Features of Autoimmune Hepatitis in Patients With Drug-induced Liver Injury

Ynto S. de Boer, Andrzej S. Kosinski, Thomas J. Urban, Zhen Zhao, Nanye Long, Naga Chalasani, David E. Kleiner, Jay H. Hoofnagle

Research output: Contribution to journalArticle

54 Scopus citations


Background & Aims Drug-induced liver injury (DILI) has features similar to those of other liver diseases including autoimmune hepatitis (AIH). We aimed to characterize the clinical and autoimmune features of liver injury caused by nitrofurantoin, minocycline, methyldopa, or hydralazine. Methods We analyzed data from 88 cases of DILI attributed to nitrofurantoin, minocycline, methyldopa, or hydralazine included in the Drug-Induced Liver Injury Network prospective study from 2004 through 2014. Sera were collected from patients at baseline and follow-up examination and tested for levels of immunoglobulin G (IgG), antibodies to nuclear antigen (ANA), smooth muscle (SMA), and soluble liver antigen (SLA). An autoimmune score was derived on the basis of increases in levels of IgG, ANA, SMA, and SLA (assigned values of 0, 1+, or 2+). AIH-associated HLA-DRB1*03:01 and HLA-DRB1*04:01 allele frequencies were compared with those of the general population (controls). Results Of the 88 cases, 80 were women (91%), 74% had hepatocellular injury, and 25% had severe injury. At the onset of DILI, 39% of cases had increased levels of IgG, 72% had increased levels of ANA, 60% had increased levels of SMA, and none had increases in SLA. A phenotype of autoimmunity (autoimmune score ≥2) was observed in 82% of cases attributed to nitrofurantoin and 73% of cases attributed to minocycline (73%) but only 55% of cases attributed to methyldopa and 43% of cases attributed to hydralazine (P =.16 for nitrofurantoin and minocycline vs methyldopa and hydralazine). We observed a decrease in numbers of serum samples positive for ANA (P =.01) or SMA (P <.001) and in autoimmune scores (P <.001) between DILI onset and follow-up. Similar percentages of patients with DILI had HLA-DRB1*03:01 (15%) and HLA-DRB1*04:01 (9%) as controls (12% and 9%, respectively). Conclusions In analysis of data from the DILIN prospective study, we found that most cases of DILI attributed to nitrofurantoin or minocycline and about half of cases that were due to methyldopa and hydralazine have a phenotype of autoimmunity similar to AIH. These features decrease with recovery of the injury and are not associated with the typical HLA alleles found in patients with idiopathic AIH.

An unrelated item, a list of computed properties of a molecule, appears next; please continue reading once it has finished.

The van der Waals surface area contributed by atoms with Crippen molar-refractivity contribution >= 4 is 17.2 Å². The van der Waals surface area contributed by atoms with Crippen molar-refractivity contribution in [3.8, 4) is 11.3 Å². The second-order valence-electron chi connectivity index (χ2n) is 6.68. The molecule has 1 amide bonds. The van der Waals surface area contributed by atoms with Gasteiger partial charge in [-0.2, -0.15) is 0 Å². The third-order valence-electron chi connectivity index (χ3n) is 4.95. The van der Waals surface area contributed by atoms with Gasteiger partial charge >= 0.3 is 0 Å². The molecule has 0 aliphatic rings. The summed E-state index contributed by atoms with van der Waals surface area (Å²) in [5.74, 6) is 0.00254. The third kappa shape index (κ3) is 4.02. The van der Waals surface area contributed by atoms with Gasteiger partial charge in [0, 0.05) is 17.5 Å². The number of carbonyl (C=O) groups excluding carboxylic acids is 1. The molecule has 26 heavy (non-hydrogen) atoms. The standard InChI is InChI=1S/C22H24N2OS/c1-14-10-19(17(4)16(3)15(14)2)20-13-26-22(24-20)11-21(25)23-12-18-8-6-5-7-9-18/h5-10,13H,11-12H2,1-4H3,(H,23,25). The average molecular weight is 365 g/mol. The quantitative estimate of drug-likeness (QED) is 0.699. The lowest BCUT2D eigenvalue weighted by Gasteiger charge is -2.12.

Original languageEnglish (US)
Pages (from-to)103-112.e2
JournalClinical Gastroenterology and Hepatology
Issue number1
StatePublished - Jan 1 2017


  • Database Analysis
  • Hepatotoxicity
  • Immune Response
  • Immunoglobulin
  • Toxicity

ASJC Scopus subject areas

  • Hepatology
  • Gastroenterology

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